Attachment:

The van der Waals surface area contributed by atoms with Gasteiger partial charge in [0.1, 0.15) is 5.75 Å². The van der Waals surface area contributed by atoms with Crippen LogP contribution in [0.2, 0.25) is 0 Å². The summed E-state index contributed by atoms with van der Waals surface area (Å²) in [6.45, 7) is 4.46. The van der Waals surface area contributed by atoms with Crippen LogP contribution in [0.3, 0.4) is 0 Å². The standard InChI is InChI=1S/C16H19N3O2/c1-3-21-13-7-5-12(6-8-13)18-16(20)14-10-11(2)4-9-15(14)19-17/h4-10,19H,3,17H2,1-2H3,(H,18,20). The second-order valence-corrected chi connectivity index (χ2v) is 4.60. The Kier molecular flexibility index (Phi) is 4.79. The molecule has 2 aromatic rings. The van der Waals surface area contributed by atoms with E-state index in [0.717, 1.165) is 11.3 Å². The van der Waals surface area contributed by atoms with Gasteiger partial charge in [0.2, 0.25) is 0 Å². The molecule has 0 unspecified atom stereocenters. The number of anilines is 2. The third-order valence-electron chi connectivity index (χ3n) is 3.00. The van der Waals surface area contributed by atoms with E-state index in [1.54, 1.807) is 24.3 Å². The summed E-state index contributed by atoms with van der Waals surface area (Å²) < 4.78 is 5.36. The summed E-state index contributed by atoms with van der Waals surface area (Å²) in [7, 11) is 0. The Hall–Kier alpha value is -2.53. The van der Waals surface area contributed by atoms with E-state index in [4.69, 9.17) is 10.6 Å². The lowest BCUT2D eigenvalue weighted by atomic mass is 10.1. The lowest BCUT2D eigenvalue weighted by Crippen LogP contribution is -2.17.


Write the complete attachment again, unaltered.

The van der Waals surface area contributed by atoms with Gasteiger partial charge in [0.1, 0.15) is 5.75 Å². The van der Waals surface area contributed by atoms with Crippen LogP contribution in [0.2, 0.25) is 0 Å². The summed E-state index contributed by atoms with van der Waals surface area (Å²) in [6.45, 7) is 4.46. The van der Waals surface area contributed by atoms with Crippen LogP contribution in [0.3, 0.4) is 0 Å². The standard InChI is InChI=1S/C16H19N3O2/c1-3-21-13-7-5-12(6-8-13)18-16(20)14-10-11(2)4-9-15(14)19-17/h4-10,19H,3,17H2,1-2H3,(H,18,20). The second-order valence-corrected chi connectivity index (χ2v) is 4.60. The Kier molecular flexibility index (Phi) is 4.79. The molecule has 2 aromatic rings. The van der Waals surface area contributed by atoms with E-state index in [0.717, 1.165) is 11.3 Å². The van der Waals surface area contributed by atoms with Gasteiger partial charge in [0.2, 0.25) is 0 Å². The molecule has 0 unspecified atom stereocenters. The number of anilines is 2. The third-order valence-electron chi connectivity index (χ3n) is 3.00. The van der Waals surface area contributed by atoms with E-state index in [1.54, 1.807) is 24.3 Å². The summed E-state index contributed by atoms with van der Waals surface area (Å²) < 4.78 is 5.36. The summed E-state index contributed by atoms with van der Waals surface area (Å²) in [7, 11) is 0. The Hall–Kier alpha value is -2.53. The van der Waals surface area contributed by atoms with E-state index in [4.69, 9.17) is 10.6 Å². The lowest BCUT2D eigenvalue weighted by atomic mass is 10.1. The lowest BCUT2D eigenvalue weighted by Crippen LogP contribution is -2.17.